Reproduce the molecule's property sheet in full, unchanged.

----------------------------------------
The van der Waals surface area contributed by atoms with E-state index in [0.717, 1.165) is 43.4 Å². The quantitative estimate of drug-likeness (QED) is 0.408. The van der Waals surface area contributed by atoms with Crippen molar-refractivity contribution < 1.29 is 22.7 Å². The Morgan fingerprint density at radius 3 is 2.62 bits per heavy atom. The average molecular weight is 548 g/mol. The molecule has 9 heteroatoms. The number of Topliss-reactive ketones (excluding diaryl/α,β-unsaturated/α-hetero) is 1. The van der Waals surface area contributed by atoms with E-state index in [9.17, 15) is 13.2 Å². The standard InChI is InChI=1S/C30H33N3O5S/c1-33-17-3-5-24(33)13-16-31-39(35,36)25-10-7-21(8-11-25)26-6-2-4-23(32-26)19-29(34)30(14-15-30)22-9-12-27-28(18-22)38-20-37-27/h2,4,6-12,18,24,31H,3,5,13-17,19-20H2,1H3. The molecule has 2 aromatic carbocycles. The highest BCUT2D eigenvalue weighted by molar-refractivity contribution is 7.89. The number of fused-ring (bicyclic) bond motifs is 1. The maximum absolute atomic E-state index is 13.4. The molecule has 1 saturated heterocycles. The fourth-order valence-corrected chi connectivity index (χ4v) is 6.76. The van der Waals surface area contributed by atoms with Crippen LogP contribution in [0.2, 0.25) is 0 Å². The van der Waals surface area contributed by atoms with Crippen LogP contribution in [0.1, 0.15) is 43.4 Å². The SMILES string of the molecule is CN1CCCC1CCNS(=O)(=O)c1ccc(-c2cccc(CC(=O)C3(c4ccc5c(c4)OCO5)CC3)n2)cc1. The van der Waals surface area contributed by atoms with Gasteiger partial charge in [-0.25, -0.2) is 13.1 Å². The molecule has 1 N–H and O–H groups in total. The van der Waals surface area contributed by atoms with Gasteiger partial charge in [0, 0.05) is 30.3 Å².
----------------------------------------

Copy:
The van der Waals surface area contributed by atoms with E-state index in [0.717, 1.165) is 43.4 Å². The quantitative estimate of drug-likeness (QED) is 0.408. The van der Waals surface area contributed by atoms with Crippen molar-refractivity contribution < 1.29 is 22.7 Å². The Morgan fingerprint density at radius 3 is 2.62 bits per heavy atom. The average molecular weight is 548 g/mol. The molecule has 9 heteroatoms. The number of Topliss-reactive ketones (excluding diaryl/α,β-unsaturated/α-hetero) is 1. The van der Waals surface area contributed by atoms with E-state index in [9.17, 15) is 13.2 Å². The standard InChI is InChI=1S/C30H33N3O5S/c1-33-17-3-5-24(33)13-16-31-39(35,36)25-10-7-21(8-11-25)26-6-2-4-23(32-26)19-29(34)30(14-15-30)22-9-12-27-28(18-22)38-20-37-27/h2,4,6-12,18,24,31H,3,5,13-17,19-20H2,1H3. The molecule has 2 aromatic carbocycles. The highest BCUT2D eigenvalue weighted by molar-refractivity contribution is 7.89. The number of fused-ring (bicyclic) bond motifs is 1. The maximum absolute atomic E-state index is 13.4. The molecule has 1 saturated heterocycles. The fourth-order valence-corrected chi connectivity index (χ4v) is 6.76. The van der Waals surface area contributed by atoms with Crippen LogP contribution in [0.2, 0.25) is 0 Å². The van der Waals surface area contributed by atoms with Crippen LogP contribution in [0.1, 0.15) is 43.4 Å². The SMILES string of the molecule is CN1CCCC1CCNS(=O)(=O)c1ccc(-c2cccc(CC(=O)C3(c4ccc5c(c4)OCO5)CC3)n2)cc1. The van der Waals surface area contributed by atoms with Gasteiger partial charge in [-0.25, -0.2) is 13.1 Å². The molecule has 1 N–H and O–H groups in total. The van der Waals surface area contributed by atoms with Gasteiger partial charge in [0, 0.05) is 30.3 Å².